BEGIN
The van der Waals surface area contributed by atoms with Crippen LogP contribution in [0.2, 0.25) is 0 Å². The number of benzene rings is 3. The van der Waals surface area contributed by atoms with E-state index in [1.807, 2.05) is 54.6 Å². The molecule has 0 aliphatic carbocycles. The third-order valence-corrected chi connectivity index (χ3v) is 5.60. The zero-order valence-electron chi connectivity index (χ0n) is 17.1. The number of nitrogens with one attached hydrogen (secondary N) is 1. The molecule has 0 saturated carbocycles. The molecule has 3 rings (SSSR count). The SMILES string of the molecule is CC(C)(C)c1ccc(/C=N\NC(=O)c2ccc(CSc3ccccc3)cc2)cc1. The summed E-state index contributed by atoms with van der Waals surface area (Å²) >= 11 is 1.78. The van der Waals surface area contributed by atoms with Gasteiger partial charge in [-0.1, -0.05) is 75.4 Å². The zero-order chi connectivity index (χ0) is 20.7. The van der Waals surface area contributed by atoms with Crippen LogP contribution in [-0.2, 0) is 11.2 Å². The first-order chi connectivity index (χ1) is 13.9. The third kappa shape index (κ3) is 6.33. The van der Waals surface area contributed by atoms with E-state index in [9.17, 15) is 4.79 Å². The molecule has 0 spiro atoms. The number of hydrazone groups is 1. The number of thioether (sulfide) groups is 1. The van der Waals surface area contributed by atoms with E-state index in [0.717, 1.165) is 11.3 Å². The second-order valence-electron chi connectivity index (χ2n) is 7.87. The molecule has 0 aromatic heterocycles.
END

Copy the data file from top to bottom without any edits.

The van der Waals surface area contributed by atoms with Crippen LogP contribution in [0.2, 0.25) is 0 Å². The number of benzene rings is 3. The van der Waals surface area contributed by atoms with E-state index in [1.807, 2.05) is 54.6 Å². The molecule has 0 aliphatic carbocycles. The third-order valence-corrected chi connectivity index (χ3v) is 5.60. The zero-order valence-electron chi connectivity index (χ0n) is 17.1. The number of nitrogens with one attached hydrogen (secondary N) is 1. The molecule has 0 saturated carbocycles. The molecule has 3 rings (SSSR count). The SMILES string of the molecule is CC(C)(C)c1ccc(/C=N\NC(=O)c2ccc(CSc3ccccc3)cc2)cc1. The summed E-state index contributed by atoms with van der Waals surface area (Å²) >= 11 is 1.78. The van der Waals surface area contributed by atoms with Gasteiger partial charge in [-0.1, -0.05) is 75.4 Å². The zero-order chi connectivity index (χ0) is 20.7. The van der Waals surface area contributed by atoms with Crippen LogP contribution in [-0.2, 0) is 11.2 Å². The first-order chi connectivity index (χ1) is 13.9. The third kappa shape index (κ3) is 6.33. The van der Waals surface area contributed by atoms with E-state index in [9.17, 15) is 4.79 Å². The molecule has 0 spiro atoms. The number of hydrazone groups is 1. The number of thioether (sulfide) groups is 1. The van der Waals surface area contributed by atoms with E-state index in [0.717, 1.165) is 11.3 Å². The second-order valence-electron chi connectivity index (χ2n) is 7.87. The molecule has 0 aromatic heterocycles.